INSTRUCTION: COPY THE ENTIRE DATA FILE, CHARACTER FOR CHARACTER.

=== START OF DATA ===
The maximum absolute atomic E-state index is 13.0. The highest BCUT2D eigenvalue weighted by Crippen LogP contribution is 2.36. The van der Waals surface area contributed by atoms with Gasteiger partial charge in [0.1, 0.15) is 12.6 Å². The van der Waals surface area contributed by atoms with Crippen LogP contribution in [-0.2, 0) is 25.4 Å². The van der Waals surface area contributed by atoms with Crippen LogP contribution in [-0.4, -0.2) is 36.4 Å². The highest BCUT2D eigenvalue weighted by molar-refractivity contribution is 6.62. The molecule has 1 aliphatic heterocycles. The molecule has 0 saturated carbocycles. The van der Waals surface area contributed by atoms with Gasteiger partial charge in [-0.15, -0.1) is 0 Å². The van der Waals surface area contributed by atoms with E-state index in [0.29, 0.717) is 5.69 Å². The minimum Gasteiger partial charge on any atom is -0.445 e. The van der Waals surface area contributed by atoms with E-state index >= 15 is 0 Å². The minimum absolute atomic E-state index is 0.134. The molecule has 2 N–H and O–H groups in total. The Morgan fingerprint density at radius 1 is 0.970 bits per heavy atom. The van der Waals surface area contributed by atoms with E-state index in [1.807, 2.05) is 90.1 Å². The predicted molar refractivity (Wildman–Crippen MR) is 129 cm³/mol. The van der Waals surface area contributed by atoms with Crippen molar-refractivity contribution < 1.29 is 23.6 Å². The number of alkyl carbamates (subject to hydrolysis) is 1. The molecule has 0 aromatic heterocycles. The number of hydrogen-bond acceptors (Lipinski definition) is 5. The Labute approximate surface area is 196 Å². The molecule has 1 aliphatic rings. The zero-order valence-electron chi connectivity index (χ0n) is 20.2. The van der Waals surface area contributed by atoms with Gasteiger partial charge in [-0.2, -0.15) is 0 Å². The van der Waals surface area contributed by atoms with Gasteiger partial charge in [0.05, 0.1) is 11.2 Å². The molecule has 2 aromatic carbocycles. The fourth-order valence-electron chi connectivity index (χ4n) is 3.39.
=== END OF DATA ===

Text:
The maximum absolute atomic E-state index is 13.0. The highest BCUT2D eigenvalue weighted by Crippen LogP contribution is 2.36. The van der Waals surface area contributed by atoms with Gasteiger partial charge in [0.1, 0.15) is 12.6 Å². The van der Waals surface area contributed by atoms with Crippen LogP contribution in [-0.2, 0) is 25.4 Å². The van der Waals surface area contributed by atoms with Crippen LogP contribution in [-0.4, -0.2) is 36.4 Å². The highest BCUT2D eigenvalue weighted by molar-refractivity contribution is 6.62. The molecule has 1 aliphatic heterocycles. The molecule has 0 saturated carbocycles. The van der Waals surface area contributed by atoms with Gasteiger partial charge in [-0.15, -0.1) is 0 Å². The van der Waals surface area contributed by atoms with E-state index in [0.29, 0.717) is 5.69 Å². The minimum Gasteiger partial charge on any atom is -0.445 e. The van der Waals surface area contributed by atoms with E-state index >= 15 is 0 Å². The minimum absolute atomic E-state index is 0.134. The molecule has 2 N–H and O–H groups in total. The Morgan fingerprint density at radius 1 is 0.970 bits per heavy atom. The van der Waals surface area contributed by atoms with E-state index in [1.807, 2.05) is 90.1 Å². The predicted molar refractivity (Wildman–Crippen MR) is 129 cm³/mol. The van der Waals surface area contributed by atoms with Crippen molar-refractivity contribution < 1.29 is 23.6 Å². The number of alkyl carbamates (subject to hydrolysis) is 1. The molecule has 0 aromatic heterocycles. The number of hydrogen-bond acceptors (Lipinski definition) is 5. The Labute approximate surface area is 196 Å². The molecule has 1 aliphatic rings. The zero-order valence-electron chi connectivity index (χ0n) is 20.2. The van der Waals surface area contributed by atoms with Gasteiger partial charge in [-0.2, -0.15) is 0 Å². The van der Waals surface area contributed by atoms with Gasteiger partial charge in [0.05, 0.1) is 11.2 Å². The molecule has 2 aromatic carbocycles. The fourth-order valence-electron chi connectivity index (χ4n) is 3.39.